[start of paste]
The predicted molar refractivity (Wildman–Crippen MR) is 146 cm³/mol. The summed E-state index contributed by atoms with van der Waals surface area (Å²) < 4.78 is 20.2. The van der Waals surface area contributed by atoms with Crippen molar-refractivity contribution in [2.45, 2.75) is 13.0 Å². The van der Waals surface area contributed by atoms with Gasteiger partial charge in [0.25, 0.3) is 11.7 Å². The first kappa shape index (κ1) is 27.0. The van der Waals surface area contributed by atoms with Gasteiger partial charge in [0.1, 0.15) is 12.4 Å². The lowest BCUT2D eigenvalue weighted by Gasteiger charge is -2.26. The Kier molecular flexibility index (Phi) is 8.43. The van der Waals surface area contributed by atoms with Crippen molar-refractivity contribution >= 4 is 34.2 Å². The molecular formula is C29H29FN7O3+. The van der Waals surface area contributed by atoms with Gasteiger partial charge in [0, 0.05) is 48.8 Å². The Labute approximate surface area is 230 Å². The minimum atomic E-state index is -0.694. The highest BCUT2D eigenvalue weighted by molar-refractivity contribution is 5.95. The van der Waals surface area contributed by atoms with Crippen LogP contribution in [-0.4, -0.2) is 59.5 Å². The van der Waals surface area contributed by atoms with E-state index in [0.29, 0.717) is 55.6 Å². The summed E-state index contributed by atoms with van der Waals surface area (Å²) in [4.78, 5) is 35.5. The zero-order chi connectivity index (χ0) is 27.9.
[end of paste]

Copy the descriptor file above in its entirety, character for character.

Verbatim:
The predicted molar refractivity (Wildman–Crippen MR) is 146 cm³/mol. The summed E-state index contributed by atoms with van der Waals surface area (Å²) < 4.78 is 20.2. The van der Waals surface area contributed by atoms with Crippen molar-refractivity contribution in [2.45, 2.75) is 13.0 Å². The van der Waals surface area contributed by atoms with Gasteiger partial charge in [0.25, 0.3) is 11.7 Å². The first kappa shape index (κ1) is 27.0. The van der Waals surface area contributed by atoms with Gasteiger partial charge in [0.1, 0.15) is 12.4 Å². The lowest BCUT2D eigenvalue weighted by Gasteiger charge is -2.26. The Kier molecular flexibility index (Phi) is 8.43. The van der Waals surface area contributed by atoms with Crippen molar-refractivity contribution >= 4 is 34.2 Å². The molecular formula is C29H29FN7O3+. The van der Waals surface area contributed by atoms with Gasteiger partial charge in [0, 0.05) is 48.8 Å². The Labute approximate surface area is 230 Å². The minimum atomic E-state index is -0.694. The highest BCUT2D eigenvalue weighted by molar-refractivity contribution is 5.95. The van der Waals surface area contributed by atoms with Crippen LogP contribution in [-0.4, -0.2) is 59.5 Å². The van der Waals surface area contributed by atoms with E-state index in [0.29, 0.717) is 55.6 Å². The summed E-state index contributed by atoms with van der Waals surface area (Å²) in [4.78, 5) is 35.5. The zero-order chi connectivity index (χ0) is 27.9.